“It’s not good enough that we don’t have a budget, it’s not good enough that we don’t have the reports that we need here tonight. We can’t have a functioning student union if we don’t have a Governance team who are willing to do their jobs meticulously and put their money where their mouth is.” 

Cuthbert also spoke for the motion. She said she has heard a lot of excuses about why things hadn’t been done this year and to hear that a lot of that reasoning was not legitimate is really disheartening. 

“I personally think it’s disgusting that we don’t have a prepared budget or a Treasurer [present] at the AGM to speak for himself about that budget.” 

New President Aaron Bui (Reform) spoke against the motion and said that he thought it wasn’t fair to bring this motion to council when the Treasurer was not there to tell his side of the story.  

There was some confusion from CIESJ Councillor Ella O’Brien who asked to speak against the motion, and then asked to amend the motion. After some back and forth with the Chair, it was clear that O’Brien did not realise or understand what position Shafiq was currently in or what his role in the Guild would be in 2024.  

New Disability Officer Ethan Johnstone (Reform) spoke for the motion. He said he supported the motion because he didn’t think it was appropriate for an officer or staff member of the Guild to hold the kind of values that Greig had brought up earlier (in reference to the words on her t-shirt), and that it undermines the values of Guild.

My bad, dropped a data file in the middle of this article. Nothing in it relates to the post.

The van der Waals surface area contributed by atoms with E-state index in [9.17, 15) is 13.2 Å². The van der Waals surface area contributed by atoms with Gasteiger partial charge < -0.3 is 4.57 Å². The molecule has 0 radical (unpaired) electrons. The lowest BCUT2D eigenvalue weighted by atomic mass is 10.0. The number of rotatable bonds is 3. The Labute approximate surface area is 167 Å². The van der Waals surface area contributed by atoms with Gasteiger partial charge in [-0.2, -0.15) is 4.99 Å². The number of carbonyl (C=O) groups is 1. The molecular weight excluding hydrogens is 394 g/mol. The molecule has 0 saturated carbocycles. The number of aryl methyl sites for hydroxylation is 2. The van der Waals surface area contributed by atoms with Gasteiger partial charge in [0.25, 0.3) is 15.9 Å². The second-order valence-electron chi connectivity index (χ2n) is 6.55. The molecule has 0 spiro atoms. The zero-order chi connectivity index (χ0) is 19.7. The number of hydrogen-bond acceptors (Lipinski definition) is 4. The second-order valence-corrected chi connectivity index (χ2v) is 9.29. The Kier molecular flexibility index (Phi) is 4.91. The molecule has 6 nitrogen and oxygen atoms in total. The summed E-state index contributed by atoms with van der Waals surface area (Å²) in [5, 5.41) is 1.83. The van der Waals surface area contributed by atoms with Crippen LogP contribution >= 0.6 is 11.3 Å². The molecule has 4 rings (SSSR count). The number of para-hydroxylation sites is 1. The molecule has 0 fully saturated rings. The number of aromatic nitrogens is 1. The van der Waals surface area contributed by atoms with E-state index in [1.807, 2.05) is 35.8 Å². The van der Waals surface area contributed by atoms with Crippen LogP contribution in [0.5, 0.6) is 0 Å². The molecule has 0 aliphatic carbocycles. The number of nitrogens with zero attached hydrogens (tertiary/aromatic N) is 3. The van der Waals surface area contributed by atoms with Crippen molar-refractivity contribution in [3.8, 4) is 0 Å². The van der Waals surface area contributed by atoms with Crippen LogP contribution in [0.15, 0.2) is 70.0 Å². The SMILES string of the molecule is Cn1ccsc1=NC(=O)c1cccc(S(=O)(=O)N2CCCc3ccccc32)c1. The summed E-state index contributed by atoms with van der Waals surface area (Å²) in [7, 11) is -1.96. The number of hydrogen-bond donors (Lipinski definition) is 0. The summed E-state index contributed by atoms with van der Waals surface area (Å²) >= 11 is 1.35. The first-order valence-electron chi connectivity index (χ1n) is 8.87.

Outgoing Health Faculty Councillor Tegan O’Connor (Reform) spoke for the motion. She had been elected into the Welfare Officer position for 2024, and said that she withdrew from that position because she knew that she would not be able to perform to the best of her abilities. She said that if she knew that she needed to step back for the better of the Guild, Shafiq also needed to make that decision as he had shown that he was not able to do his job this year.  

Engagement Officer and outgoing Secretary Deepika Sharma spoke against the motion. She also said that it wasn’t fair to have this discussion without the relevant person present as we were not able to hear the other person’s side of the story.  

After a brief pause due to some technical issues (dead microphone), we resumed our discussion.  

Ethan Johnstone raised a point of information, in reference to people bringing up the fact that the Treasurer was not present. He asked whether it was standard practice in the Guild to delay the AGM or business about someone if they are unable to attend a council meeting, which was advertised with ample notice. The Chair said it was not common practice but that this was a very unusual event, and she doesn’t believe it has happened before.